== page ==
The gopher tortoise (Gopherus polyphemus) is a keystone species in the southeastern U.S. that requires sandy soils within open canopy pine (Pinus spp.) forests. Gopher tortoises are listed as federally threatened in the western portion of their range and are being considered for listing throughout their entire range. Private forests comprise 87% of forest cover in the southeastern U.S. and encompass the gopher tortoise range. These private forests are critical for conservation of gopher tortoises and other pine-adapted species. To help ensure the U.S. Fish and Wildlife Service has the best available scientific information for a listing decision, we used Forest Inventory and Analysis (FIA) data (n = 1,338), questionnaires, research/survey results, and other information, to assess gopher tortoise presence on lands owned or managed by larger forest products and investment organizations represented by a geo-database (2.56 million ha within gopher tortoise range). We determined that 44.1% (1.12 million ha) of forests within the database were comprised of soils suitable for gopher tortoises and that, at any given time, approximately 47.2% (1.21 million ha) of forestland in the database were in an open canopy pine condition. We documented a minimum of 10,499 gopher tortoise occurrences within 107 counties on private, working forests. These results demonstrate that private, working forests contribute to conservation of gopher tortoises. Importantly, a recent model of gopher tortoise habitat failed to correctly classify over 96% of known gopher tortoise locations on private land, emphasizing the importance of data such as these in understanding distribution of at-risk species on private forests. It is imperative to facilitate collaboration among private landowners, federal and state agencies, universities, and other stakeholders to document and incorporate contributions of private, working forests for at-risk species conservation.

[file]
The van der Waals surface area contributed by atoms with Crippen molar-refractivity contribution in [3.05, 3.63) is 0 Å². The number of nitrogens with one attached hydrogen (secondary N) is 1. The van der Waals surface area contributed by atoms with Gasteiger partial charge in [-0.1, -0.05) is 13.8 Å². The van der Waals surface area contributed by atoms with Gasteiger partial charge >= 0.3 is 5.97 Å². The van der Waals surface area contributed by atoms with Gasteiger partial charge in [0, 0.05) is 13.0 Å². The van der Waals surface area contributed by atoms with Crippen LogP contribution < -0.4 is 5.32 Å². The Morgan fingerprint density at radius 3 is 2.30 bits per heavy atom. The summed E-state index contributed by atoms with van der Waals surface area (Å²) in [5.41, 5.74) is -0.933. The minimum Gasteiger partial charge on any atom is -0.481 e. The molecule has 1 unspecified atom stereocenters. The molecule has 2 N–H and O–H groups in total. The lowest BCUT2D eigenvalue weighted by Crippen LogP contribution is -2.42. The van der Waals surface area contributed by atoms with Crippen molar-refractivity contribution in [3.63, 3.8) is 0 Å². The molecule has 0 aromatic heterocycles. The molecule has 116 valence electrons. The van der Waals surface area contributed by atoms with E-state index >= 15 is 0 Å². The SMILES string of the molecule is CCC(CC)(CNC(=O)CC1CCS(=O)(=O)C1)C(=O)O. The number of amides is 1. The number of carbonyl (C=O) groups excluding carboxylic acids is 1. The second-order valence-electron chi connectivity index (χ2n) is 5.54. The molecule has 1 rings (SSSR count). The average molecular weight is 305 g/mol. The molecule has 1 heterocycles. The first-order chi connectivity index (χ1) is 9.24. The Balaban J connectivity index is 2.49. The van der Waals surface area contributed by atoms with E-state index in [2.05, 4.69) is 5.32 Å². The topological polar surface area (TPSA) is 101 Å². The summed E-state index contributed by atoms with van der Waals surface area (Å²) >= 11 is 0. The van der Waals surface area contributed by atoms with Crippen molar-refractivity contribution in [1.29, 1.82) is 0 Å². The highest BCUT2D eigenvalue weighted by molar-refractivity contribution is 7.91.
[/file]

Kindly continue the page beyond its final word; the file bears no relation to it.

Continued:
The Role of Certification in Providing Assurances of Well-Managed Forests for Conserving At-Risk Species on Private Timberlands
Darren J.H. Sleep
Sustainably managed forest ecosystems contribute to a wide range of important ecological values, including 1) habitat and buffer lands for high priority species; 2) unique or at-risk ecosystems; and 3) large forest landscapes and their associated ecosystem services, such as timber product supply, pollination services, carbon sequestration, and clean water. Well-managed forests on private lands provide significant habitat area for a range of species, many of which are listed as threatened or endangered under the US Endangered Species Act. Recent work by NatureServe demonstrated that Sustainable Forestry Initiative (SFI) Certified Lands often include confirmed occurrences of critically imperiled or other species of concern. Further, models of predicted habitat for key species indicate that these forests provide significant area of habitat for several declining or imperiled species. Reliable data collection and research combined with effective third-party verification of best practices and continually improving standards is necessary to provide assurances that private timberlands continue to provide these values to society and the environment. In addition to various criteria and indicators related to threatened and endangered species, biodiversity, and other environmental values, SFI certification requires active forest and wildlife-related research, along with government stakeholder engagement. The Wildlife Conservation Initiative (WCI) combines federal and state agency involvement and private forest management together in a collaborative and research-focused effort to better understand the role of sustainably managed and SFI certified lands in maintaining forests and the species that depend on them over the long term. As a result, SFI certification provides both incentive for such collaborative initiatives, as well as assurances to the public and marketplace that forestry practices on these private lands are benefiting wildlife and society.

 
Organizers: Darren Sleep, The Sustainable Forestry Initiative (SFI), Ottawa, ON; Darren Miller, NCASI, Starkville, MS; Jimmy Bullock, Resource Management Service (RMS) LLC, Bogue Chitto, MS
 
Supported by: The Sustainable Forestry Initiative, NCASI, Resource Management Service

Symposium
Location: Virtual Date: October 1, 2020 Time: -